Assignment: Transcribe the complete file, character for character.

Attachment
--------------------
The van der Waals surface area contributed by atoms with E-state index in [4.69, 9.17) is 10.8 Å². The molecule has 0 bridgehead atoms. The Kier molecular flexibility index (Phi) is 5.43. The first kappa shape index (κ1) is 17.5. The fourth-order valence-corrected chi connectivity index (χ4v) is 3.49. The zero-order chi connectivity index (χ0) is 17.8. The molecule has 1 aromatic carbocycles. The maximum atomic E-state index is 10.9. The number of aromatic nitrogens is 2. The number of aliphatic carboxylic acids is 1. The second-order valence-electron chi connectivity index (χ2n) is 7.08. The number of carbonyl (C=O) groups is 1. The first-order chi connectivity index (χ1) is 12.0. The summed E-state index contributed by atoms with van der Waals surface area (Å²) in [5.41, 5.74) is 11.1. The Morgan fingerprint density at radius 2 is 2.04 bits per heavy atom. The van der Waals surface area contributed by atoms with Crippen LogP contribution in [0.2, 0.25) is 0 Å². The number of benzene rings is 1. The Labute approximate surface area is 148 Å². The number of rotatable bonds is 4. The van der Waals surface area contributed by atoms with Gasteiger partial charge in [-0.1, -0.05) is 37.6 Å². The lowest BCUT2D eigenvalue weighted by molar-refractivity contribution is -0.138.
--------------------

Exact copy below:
The van der Waals surface area contributed by atoms with E-state index in [4.69, 9.17) is 10.8 Å². The molecule has 0 bridgehead atoms. The Kier molecular flexibility index (Phi) is 5.43. The first kappa shape index (κ1) is 17.5. The fourth-order valence-corrected chi connectivity index (χ4v) is 3.49. The zero-order chi connectivity index (χ0) is 17.8. The molecule has 1 aromatic carbocycles. The maximum atomic E-state index is 10.9. The number of aromatic nitrogens is 2. The number of aliphatic carboxylic acids is 1. The second-order valence-electron chi connectivity index (χ2n) is 7.08. The number of carbonyl (C=O) groups is 1. The first-order chi connectivity index (χ1) is 12.0. The summed E-state index contributed by atoms with van der Waals surface area (Å²) in [5.41, 5.74) is 11.1. The Morgan fingerprint density at radius 2 is 2.04 bits per heavy atom. The van der Waals surface area contributed by atoms with Crippen LogP contribution in [0.2, 0.25) is 0 Å². The number of benzene rings is 1. The Labute approximate surface area is 148 Å². The number of rotatable bonds is 4. The van der Waals surface area contributed by atoms with Gasteiger partial charge in [-0.1, -0.05) is 37.6 Å². The lowest BCUT2D eigenvalue weighted by molar-refractivity contribution is -0.138.